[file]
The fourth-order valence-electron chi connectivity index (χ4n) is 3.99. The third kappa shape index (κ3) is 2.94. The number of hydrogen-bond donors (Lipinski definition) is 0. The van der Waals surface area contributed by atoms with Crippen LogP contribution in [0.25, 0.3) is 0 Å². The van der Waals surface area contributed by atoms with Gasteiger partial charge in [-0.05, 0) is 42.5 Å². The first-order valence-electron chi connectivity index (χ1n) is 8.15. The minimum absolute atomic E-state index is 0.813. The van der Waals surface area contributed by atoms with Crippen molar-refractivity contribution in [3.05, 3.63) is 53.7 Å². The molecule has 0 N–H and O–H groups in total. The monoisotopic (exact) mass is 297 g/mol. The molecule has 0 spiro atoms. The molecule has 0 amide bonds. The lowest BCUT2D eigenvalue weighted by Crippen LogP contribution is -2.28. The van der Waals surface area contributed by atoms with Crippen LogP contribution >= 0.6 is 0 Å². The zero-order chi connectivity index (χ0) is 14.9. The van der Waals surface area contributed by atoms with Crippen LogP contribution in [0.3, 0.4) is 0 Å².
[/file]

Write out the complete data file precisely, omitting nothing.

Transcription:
The fourth-order valence-electron chi connectivity index (χ4n) is 3.99. The third kappa shape index (κ3) is 2.94. The number of hydrogen-bond donors (Lipinski definition) is 0. The van der Waals surface area contributed by atoms with Crippen LogP contribution in [0.25, 0.3) is 0 Å². The van der Waals surface area contributed by atoms with Gasteiger partial charge in [-0.05, 0) is 42.5 Å². The first-order valence-electron chi connectivity index (χ1n) is 8.15. The minimum absolute atomic E-state index is 0.813. The van der Waals surface area contributed by atoms with Crippen molar-refractivity contribution in [3.05, 3.63) is 53.7 Å². The molecule has 0 N–H and O–H groups in total. The monoisotopic (exact) mass is 297 g/mol. The molecule has 0 spiro atoms. The molecule has 0 amide bonds. The lowest BCUT2D eigenvalue weighted by Crippen LogP contribution is -2.28. The van der Waals surface area contributed by atoms with Crippen LogP contribution >= 0.6 is 0 Å². The zero-order chi connectivity index (χ0) is 14.9. The van der Waals surface area contributed by atoms with Crippen LogP contribution in [0.3, 0.4) is 0 Å².